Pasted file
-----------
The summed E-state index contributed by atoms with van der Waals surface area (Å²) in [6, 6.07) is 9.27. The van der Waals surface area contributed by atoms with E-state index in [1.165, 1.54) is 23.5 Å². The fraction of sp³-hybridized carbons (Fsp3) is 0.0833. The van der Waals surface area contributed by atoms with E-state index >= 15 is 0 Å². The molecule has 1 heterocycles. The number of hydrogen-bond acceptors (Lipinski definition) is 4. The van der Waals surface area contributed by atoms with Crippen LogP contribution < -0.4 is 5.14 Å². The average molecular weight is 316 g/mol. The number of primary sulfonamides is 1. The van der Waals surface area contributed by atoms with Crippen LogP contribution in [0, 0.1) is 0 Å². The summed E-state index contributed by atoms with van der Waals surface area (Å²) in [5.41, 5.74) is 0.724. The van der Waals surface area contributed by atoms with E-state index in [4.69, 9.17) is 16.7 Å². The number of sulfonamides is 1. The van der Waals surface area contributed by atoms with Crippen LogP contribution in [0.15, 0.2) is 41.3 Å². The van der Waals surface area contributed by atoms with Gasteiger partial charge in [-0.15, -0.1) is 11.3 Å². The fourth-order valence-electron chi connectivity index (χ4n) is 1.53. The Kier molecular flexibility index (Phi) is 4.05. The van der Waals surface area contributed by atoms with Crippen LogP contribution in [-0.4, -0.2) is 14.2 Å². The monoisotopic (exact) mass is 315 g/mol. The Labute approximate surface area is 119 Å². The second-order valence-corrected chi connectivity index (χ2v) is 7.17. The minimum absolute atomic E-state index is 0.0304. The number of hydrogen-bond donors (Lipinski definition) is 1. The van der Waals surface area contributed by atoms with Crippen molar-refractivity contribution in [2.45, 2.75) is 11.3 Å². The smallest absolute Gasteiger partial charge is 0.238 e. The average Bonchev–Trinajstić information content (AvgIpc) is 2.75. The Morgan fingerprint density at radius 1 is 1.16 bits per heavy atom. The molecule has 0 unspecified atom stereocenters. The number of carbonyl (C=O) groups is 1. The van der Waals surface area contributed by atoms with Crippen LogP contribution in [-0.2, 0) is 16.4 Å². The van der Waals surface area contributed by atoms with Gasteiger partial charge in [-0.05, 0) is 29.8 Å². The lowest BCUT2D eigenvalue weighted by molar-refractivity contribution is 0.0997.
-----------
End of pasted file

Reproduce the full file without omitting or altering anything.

The summed E-state index contributed by atoms with van der Waals surface area (Å²) in [6, 6.07) is 9.27. The van der Waals surface area contributed by atoms with E-state index in [1.165, 1.54) is 23.5 Å². The fraction of sp³-hybridized carbons (Fsp3) is 0.0833. The van der Waals surface area contributed by atoms with E-state index >= 15 is 0 Å². The molecule has 1 heterocycles. The number of hydrogen-bond acceptors (Lipinski definition) is 4. The van der Waals surface area contributed by atoms with Crippen LogP contribution < -0.4 is 5.14 Å². The average molecular weight is 316 g/mol. The number of primary sulfonamides is 1. The van der Waals surface area contributed by atoms with Crippen LogP contribution in [0, 0.1) is 0 Å². The summed E-state index contributed by atoms with van der Waals surface area (Å²) in [5.41, 5.74) is 0.724. The van der Waals surface area contributed by atoms with E-state index in [4.69, 9.17) is 16.7 Å². The number of sulfonamides is 1. The van der Waals surface area contributed by atoms with Crippen LogP contribution in [0.15, 0.2) is 41.3 Å². The van der Waals surface area contributed by atoms with Gasteiger partial charge in [-0.15, -0.1) is 11.3 Å². The fourth-order valence-electron chi connectivity index (χ4n) is 1.53. The Kier molecular flexibility index (Phi) is 4.05. The van der Waals surface area contributed by atoms with Crippen LogP contribution in [-0.4, -0.2) is 14.2 Å². The monoisotopic (exact) mass is 315 g/mol. The Labute approximate surface area is 119 Å². The second-order valence-corrected chi connectivity index (χ2v) is 7.17. The minimum absolute atomic E-state index is 0.0304. The number of hydrogen-bond donors (Lipinski definition) is 1. The van der Waals surface area contributed by atoms with Crippen molar-refractivity contribution in [2.45, 2.75) is 11.3 Å². The smallest absolute Gasteiger partial charge is 0.238 e. The average Bonchev–Trinajstić information content (AvgIpc) is 2.75. The Morgan fingerprint density at radius 1 is 1.16 bits per heavy atom. The molecule has 0 unspecified atom stereocenters. The number of carbonyl (C=O) groups is 1. The van der Waals surface area contributed by atoms with Crippen LogP contribution in [-0.2, 0) is 16.4 Å². The van der Waals surface area contributed by atoms with Gasteiger partial charge in [-0.05, 0) is 29.8 Å². The lowest BCUT2D eigenvalue weighted by molar-refractivity contribution is 0.0997.